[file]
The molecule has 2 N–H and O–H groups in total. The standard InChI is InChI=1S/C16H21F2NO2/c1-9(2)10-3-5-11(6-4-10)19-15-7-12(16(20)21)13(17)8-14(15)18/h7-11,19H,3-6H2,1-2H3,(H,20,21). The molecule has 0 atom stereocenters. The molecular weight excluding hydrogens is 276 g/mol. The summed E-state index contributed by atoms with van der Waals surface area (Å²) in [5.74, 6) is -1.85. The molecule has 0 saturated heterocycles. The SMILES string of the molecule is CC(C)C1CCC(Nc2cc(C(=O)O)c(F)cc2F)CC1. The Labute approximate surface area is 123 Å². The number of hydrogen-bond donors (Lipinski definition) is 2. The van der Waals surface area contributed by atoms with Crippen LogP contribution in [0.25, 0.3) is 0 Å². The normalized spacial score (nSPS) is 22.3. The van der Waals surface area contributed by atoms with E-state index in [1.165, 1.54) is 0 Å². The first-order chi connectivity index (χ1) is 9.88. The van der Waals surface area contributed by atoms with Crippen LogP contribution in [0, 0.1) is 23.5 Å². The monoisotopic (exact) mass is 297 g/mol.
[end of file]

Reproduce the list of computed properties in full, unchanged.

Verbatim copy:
The molecule has 2 N–H and O–H groups in total. The standard InChI is InChI=1S/C16H21F2NO2/c1-9(2)10-3-5-11(6-4-10)19-15-7-12(16(20)21)13(17)8-14(15)18/h7-11,19H,3-6H2,1-2H3,(H,20,21). The molecule has 0 atom stereocenters. The molecular weight excluding hydrogens is 276 g/mol. The summed E-state index contributed by atoms with van der Waals surface area (Å²) in [5.74, 6) is -1.85. The molecule has 0 saturated heterocycles. The SMILES string of the molecule is CC(C)C1CCC(Nc2cc(C(=O)O)c(F)cc2F)CC1. The Labute approximate surface area is 123 Å². The number of hydrogen-bond donors (Lipinski definition) is 2. The van der Waals surface area contributed by atoms with Crippen LogP contribution in [0.25, 0.3) is 0 Å². The normalized spacial score (nSPS) is 22.3. The van der Waals surface area contributed by atoms with E-state index in [1.165, 1.54) is 0 Å². The first-order chi connectivity index (χ1) is 9.88. The van der Waals surface area contributed by atoms with Crippen LogP contribution in [0, 0.1) is 23.5 Å². The monoisotopic (exact) mass is 297 g/mol.